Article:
Everyone knows the story of how, during the Crimean War, an aide-de-camp galloped up to the Light Brigade with the order to charge the enemy’s guns. “What enemy, Sir, what guns?” enquired Lord Lucan testily. “There are the enemy, my Lord, there are the guns!” replied the aide-de-camp, slightly scandalised by the question, with an airy wave of his hand towards the enemy’s positions. Lord Lucan did not condescend to ask further questions: his duty was to command the British Cavalry Division in the Crimea and not to try to make sense of the commander-in-chief’s orders. Clearly, the commander-in-chief wanted the Light Brigade to charge the enemy’s guns. So, he communicated the order personally to the commander of the Brigade, Lord Cardigan. The latter was equally bewildered. Still, his duty as a soldier was to carry out orders, not to try to interpret them. He was bound to assume that his superiors knew what they were doing. Drawing his sabre, he led his squadron in a charge in what proved to be the wrong direction down a valley destined to become immortal as the Valley of Death.
Neither at Balaclava, in 1854, nor at Hamburg, in 1949, was it a soldier’s duty to ask questions about orders. “Theirs not to reason why! ” – particularly on subjects about which the experts contradicted each other. The gallant band composed of one Lt. General, a Major-General, two Brigadiers, and three Colonels figuratively straightened their shakos, drew their sabres, exclaimed “Hurrah!” in unison and led each other to the charge. That “someone had blundered” was obvious in both cases, but in neither did this affect the simple duty of a soldier. At Balaclava the result was dismissed as magnificent but not war; at Hamburg the result may be dismissed as far from magnificent and certainly not law.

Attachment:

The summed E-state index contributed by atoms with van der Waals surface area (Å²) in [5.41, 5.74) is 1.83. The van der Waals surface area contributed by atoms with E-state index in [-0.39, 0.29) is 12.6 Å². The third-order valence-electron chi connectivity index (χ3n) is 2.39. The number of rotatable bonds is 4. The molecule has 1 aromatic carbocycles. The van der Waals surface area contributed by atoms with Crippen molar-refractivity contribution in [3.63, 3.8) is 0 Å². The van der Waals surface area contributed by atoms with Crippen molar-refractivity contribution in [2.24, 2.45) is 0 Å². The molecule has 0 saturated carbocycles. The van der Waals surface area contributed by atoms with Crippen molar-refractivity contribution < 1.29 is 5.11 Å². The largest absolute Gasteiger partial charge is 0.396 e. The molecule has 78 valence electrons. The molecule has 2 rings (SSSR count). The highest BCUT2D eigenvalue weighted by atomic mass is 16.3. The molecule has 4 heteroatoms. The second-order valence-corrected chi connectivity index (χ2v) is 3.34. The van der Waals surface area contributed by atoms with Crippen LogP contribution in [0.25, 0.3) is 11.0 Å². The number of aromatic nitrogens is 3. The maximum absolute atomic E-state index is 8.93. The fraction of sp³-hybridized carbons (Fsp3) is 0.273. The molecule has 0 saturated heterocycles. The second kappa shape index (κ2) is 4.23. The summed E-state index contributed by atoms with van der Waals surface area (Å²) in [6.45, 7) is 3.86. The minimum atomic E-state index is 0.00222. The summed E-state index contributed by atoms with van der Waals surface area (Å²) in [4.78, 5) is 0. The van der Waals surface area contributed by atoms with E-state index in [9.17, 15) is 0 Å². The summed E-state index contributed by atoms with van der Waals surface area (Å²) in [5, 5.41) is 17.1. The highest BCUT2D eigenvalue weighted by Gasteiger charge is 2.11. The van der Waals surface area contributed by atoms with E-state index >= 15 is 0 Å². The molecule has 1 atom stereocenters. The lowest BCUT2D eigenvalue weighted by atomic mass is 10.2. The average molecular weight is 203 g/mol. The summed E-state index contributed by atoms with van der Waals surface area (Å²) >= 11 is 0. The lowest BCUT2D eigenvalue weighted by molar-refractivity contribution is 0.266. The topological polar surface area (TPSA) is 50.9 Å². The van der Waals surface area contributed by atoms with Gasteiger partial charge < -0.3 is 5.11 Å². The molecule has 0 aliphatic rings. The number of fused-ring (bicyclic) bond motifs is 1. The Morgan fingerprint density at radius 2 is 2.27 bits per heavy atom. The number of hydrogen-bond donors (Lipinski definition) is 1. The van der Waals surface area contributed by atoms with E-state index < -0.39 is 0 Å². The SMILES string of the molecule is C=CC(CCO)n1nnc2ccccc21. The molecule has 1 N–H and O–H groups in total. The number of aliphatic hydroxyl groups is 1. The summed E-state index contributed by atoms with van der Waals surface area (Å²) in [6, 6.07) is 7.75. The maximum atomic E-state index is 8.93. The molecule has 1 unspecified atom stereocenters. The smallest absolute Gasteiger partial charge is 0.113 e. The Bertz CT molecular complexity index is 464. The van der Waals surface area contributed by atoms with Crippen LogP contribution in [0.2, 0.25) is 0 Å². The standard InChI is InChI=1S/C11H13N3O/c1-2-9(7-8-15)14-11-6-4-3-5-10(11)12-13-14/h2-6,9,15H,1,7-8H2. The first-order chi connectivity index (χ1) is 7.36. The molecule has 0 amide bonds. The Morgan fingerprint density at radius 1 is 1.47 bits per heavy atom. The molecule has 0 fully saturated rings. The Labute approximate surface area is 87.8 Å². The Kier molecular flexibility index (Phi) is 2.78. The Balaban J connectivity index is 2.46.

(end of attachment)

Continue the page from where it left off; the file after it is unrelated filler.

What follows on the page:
The findings of the tribunal can be briefly summarised. There were seventeen charges in all, two from Polish sources and fifteen from Russian. Field Marshal von Manstein was acquitted outright on eight charges, including the two Polish charges which, as Mr. Paget says, “were so flagrantly bogus that one was left wondering why they had been presented at all.” He was held accountable on seven charges, after the prosecution had been permitted by the court to modify them after the close of the case for the defence – a very questionable procedure. So modified, the upshot may be regarded as equivalent to an acquittal. On two charges, only, was the Field Marshal held to be guilty.
The two charges upon which he was held guilty were, first, that he had permitted Russian prisoners to be used in clearing minefields; the Allies after the war made it a common practice to use German prisoners of war for mine-clearing. Secondly, that he permitted Russian civilians to be deported from his area for work in Germany; at the time the tribunal was deliberating on this charge, it was common knowledge that in Russia and Siberia there were tens of thousands of civilians deported for forced labour, not only from Eastern Germany but also from the Baltic countries overrun and annexed by Russia in 1939, and from Hungary, Finland and Roumania.